The United Kingdom Urban Renaissance was a period in the late quarter of the 20th century that witnessed the regeneration and repopulation of cities across the U.K. including cities such as Liverpool, Manchester, Leeds, Cardiff, Bristol, Birmingham, Glasgow, and parts of the Greater London. The cities had experienced suburbanization and urban decay during the mid-20-the century. The regeneration the cities was achieved through incentives which included friendly taxation policies and lifting of planning restrictions. The state encouraged business and cities to move back to the city by improving housing and other infrastructures. The development of the London Docklands and similar projects and gentrification of those in existence encouraged people that living in the cities provided better lifestyle and opportunities. After the 17th and 18th centuries, the canals and docks, rail yards, and past industrial sites were deserted until development agencies moved in to redevelop them. The Urban Task Force report set the plan for the densification of the cities in the U.K.
The Redevelopment Of Cities
During the urban renaissance, the cities of London, Manchester, Leeds, Birmingham, and Sheffield witnessed significant growth in population. The average population growth in Manchester was 8.1% in the city region and 28% in the Manchester Metropolitan. The newly established developments saw an increase of between 300-400 residents in every hectare. Mid-size cities witnessed significant rise in population; they include Leicester (+18%), Cardiff (+13%), and Nottingham (+14%).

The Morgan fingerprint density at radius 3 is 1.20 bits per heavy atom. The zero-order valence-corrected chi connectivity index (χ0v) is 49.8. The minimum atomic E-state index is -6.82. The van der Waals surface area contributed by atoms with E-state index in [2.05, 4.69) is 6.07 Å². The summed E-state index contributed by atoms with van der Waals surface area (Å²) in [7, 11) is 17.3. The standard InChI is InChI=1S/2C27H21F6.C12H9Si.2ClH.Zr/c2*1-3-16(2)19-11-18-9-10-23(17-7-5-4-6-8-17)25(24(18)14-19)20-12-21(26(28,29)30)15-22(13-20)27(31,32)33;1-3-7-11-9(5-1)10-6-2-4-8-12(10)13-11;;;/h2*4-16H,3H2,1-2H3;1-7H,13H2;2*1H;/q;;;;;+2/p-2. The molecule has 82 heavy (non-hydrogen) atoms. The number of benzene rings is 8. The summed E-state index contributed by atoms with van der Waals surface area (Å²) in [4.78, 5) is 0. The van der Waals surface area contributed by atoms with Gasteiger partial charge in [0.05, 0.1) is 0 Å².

Between 2001 and 2011 London experienced a population growth of 14%. It is the densest city in the region with a population density of about 200 residents in every hectare. Although the state encouraged people to move to the city, it was inadequately prepared to match the rapid rise in the city population. Today, London experiences a huge housing demand and is among the cities with the highest property prices in the world. Debates on how to handle the ever-growing city population is ongoing with politicians advocating for the transformation of the land to the community ownership to accelerate construction.
There are large gaps between social, low-cost and terraced houses in much of the cities in the U.K. Research has revealed that most of those moving to the urban environment are either student, young professionals, and young families. Therefore, there is a need for schools and open safe environments. The rising cost of houses deter young and first time buyers, the availability and cost of mortgages are straining the potential buyers. The huge populations of the cities is straining the social infrastructures such as roads and the healthcare facilities.
In 2008 the Policy Exchange think tank report criticized the policies set up to regenerate the cities for failing to plan for not anticipating the problems facing most of the cities today. The report detailed how the planers planned for an economy similar to the coal-powered 19th-century. The report further elaborated on how repopulating the cities drained the growing towns and stated that those towns would likely not catch up with cities such as London.
About the Author
Victor Kiprop is a writer from Kenya. When he's not writing he spends time watching soccer and documentaries, visiting friends, or working in the farm.
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